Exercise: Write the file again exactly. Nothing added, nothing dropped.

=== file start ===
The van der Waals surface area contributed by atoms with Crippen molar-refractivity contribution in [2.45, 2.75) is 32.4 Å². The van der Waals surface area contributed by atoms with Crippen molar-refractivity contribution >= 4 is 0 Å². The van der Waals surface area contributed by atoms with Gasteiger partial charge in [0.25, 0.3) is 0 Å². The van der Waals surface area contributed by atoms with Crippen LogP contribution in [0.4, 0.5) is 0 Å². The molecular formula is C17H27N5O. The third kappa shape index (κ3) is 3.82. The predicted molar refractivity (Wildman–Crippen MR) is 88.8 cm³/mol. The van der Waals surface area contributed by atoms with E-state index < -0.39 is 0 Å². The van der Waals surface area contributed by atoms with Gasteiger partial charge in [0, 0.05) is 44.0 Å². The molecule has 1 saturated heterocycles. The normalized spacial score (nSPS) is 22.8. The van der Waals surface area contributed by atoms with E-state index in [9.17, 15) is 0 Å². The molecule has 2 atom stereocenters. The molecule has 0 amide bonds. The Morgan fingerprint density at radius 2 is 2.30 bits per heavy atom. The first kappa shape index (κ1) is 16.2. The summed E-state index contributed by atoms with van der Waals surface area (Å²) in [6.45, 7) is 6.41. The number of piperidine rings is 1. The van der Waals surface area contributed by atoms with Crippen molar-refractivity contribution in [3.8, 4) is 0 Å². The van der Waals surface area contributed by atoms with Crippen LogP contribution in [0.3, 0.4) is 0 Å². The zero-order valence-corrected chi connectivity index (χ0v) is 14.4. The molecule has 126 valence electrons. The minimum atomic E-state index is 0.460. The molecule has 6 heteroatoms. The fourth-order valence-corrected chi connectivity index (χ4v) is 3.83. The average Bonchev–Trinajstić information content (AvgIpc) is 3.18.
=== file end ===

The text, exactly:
The van der Waals surface area contributed by atoms with Crippen molar-refractivity contribution in [2.45, 2.75) is 32.4 Å². The van der Waals surface area contributed by atoms with Crippen molar-refractivity contribution >= 4 is 0 Å². The van der Waals surface area contributed by atoms with Gasteiger partial charge in [0.25, 0.3) is 0 Å². The van der Waals surface area contributed by atoms with Crippen LogP contribution in [0.4, 0.5) is 0 Å². The molecular formula is C17H27N5O. The third kappa shape index (κ3) is 3.82. The predicted molar refractivity (Wildman–Crippen MR) is 88.8 cm³/mol. The van der Waals surface area contributed by atoms with E-state index < -0.39 is 0 Å². The van der Waals surface area contributed by atoms with Gasteiger partial charge in [0, 0.05) is 44.0 Å². The molecule has 1 saturated heterocycles. The normalized spacial score (nSPS) is 22.8. The van der Waals surface area contributed by atoms with E-state index in [9.17, 15) is 0 Å². The molecule has 2 atom stereocenters. The molecule has 0 amide bonds. The Morgan fingerprint density at radius 2 is 2.30 bits per heavy atom. The first kappa shape index (κ1) is 16.2. The summed E-state index contributed by atoms with van der Waals surface area (Å²) in [6.45, 7) is 6.41. The number of piperidine rings is 1. The van der Waals surface area contributed by atoms with Crippen molar-refractivity contribution in [3.8, 4) is 0 Å². The van der Waals surface area contributed by atoms with Crippen LogP contribution in [0.3, 0.4) is 0 Å². The zero-order valence-corrected chi connectivity index (χ0v) is 14.4. The molecule has 126 valence electrons. The minimum atomic E-state index is 0.460. The molecule has 6 heteroatoms. The fourth-order valence-corrected chi connectivity index (χ4v) is 3.83. The average Bonchev–Trinajstić information content (AvgIpc) is 3.18.